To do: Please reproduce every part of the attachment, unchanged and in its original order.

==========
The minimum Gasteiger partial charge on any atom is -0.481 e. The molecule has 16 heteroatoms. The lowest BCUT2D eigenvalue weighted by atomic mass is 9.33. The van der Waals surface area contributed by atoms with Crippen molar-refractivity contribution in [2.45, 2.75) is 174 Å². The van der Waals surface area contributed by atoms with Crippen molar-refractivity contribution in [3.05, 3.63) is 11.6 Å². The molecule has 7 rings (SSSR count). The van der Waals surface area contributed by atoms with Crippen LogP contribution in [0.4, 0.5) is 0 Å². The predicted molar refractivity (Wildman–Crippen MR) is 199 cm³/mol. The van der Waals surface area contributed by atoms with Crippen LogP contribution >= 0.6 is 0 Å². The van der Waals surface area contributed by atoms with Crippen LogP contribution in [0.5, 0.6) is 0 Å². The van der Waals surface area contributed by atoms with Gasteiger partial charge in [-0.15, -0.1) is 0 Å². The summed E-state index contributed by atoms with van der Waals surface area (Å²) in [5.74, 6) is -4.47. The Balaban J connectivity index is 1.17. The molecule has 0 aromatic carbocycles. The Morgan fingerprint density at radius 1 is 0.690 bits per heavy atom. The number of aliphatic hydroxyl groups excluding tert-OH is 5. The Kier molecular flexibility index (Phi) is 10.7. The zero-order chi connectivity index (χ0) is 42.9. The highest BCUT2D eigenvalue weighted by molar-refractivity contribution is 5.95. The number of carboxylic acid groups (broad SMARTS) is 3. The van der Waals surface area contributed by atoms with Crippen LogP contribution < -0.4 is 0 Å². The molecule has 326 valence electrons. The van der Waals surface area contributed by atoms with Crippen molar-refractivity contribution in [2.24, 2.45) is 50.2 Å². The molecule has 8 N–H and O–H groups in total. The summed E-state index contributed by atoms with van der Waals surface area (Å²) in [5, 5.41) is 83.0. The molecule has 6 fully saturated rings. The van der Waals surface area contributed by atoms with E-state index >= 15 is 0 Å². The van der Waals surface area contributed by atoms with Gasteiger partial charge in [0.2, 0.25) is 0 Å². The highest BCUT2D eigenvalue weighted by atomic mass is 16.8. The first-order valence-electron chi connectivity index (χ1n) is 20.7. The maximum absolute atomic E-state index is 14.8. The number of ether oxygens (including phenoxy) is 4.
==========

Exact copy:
The minimum Gasteiger partial charge on any atom is -0.481 e. The molecule has 16 heteroatoms. The lowest BCUT2D eigenvalue weighted by atomic mass is 9.33. The van der Waals surface area contributed by atoms with Crippen molar-refractivity contribution in [2.45, 2.75) is 174 Å². The van der Waals surface area contributed by atoms with Crippen molar-refractivity contribution in [3.05, 3.63) is 11.6 Å². The molecule has 7 rings (SSSR count). The van der Waals surface area contributed by atoms with Crippen LogP contribution in [0.4, 0.5) is 0 Å². The predicted molar refractivity (Wildman–Crippen MR) is 199 cm³/mol. The van der Waals surface area contributed by atoms with Crippen LogP contribution >= 0.6 is 0 Å². The van der Waals surface area contributed by atoms with Crippen LogP contribution in [0.5, 0.6) is 0 Å². The van der Waals surface area contributed by atoms with Gasteiger partial charge in [-0.15, -0.1) is 0 Å². The summed E-state index contributed by atoms with van der Waals surface area (Å²) in [5.74, 6) is -4.47. The Balaban J connectivity index is 1.17. The molecule has 0 aromatic carbocycles. The Morgan fingerprint density at radius 1 is 0.690 bits per heavy atom. The number of aliphatic hydroxyl groups excluding tert-OH is 5. The Kier molecular flexibility index (Phi) is 10.7. The zero-order chi connectivity index (χ0) is 42.9. The highest BCUT2D eigenvalue weighted by molar-refractivity contribution is 5.95. The number of carboxylic acid groups (broad SMARTS) is 3. The van der Waals surface area contributed by atoms with Crippen LogP contribution < -0.4 is 0 Å². The molecule has 326 valence electrons. The van der Waals surface area contributed by atoms with Crippen molar-refractivity contribution in [2.24, 2.45) is 50.2 Å². The molecule has 8 N–H and O–H groups in total. The summed E-state index contributed by atoms with van der Waals surface area (Å²) in [5, 5.41) is 83.0. The molecule has 6 fully saturated rings. The van der Waals surface area contributed by atoms with E-state index >= 15 is 0 Å². The van der Waals surface area contributed by atoms with Gasteiger partial charge in [0.2, 0.25) is 0 Å². The highest BCUT2D eigenvalue weighted by atomic mass is 16.8. The first-order valence-electron chi connectivity index (χ1n) is 20.7. The maximum absolute atomic E-state index is 14.8. The number of ether oxygens (including phenoxy) is 4.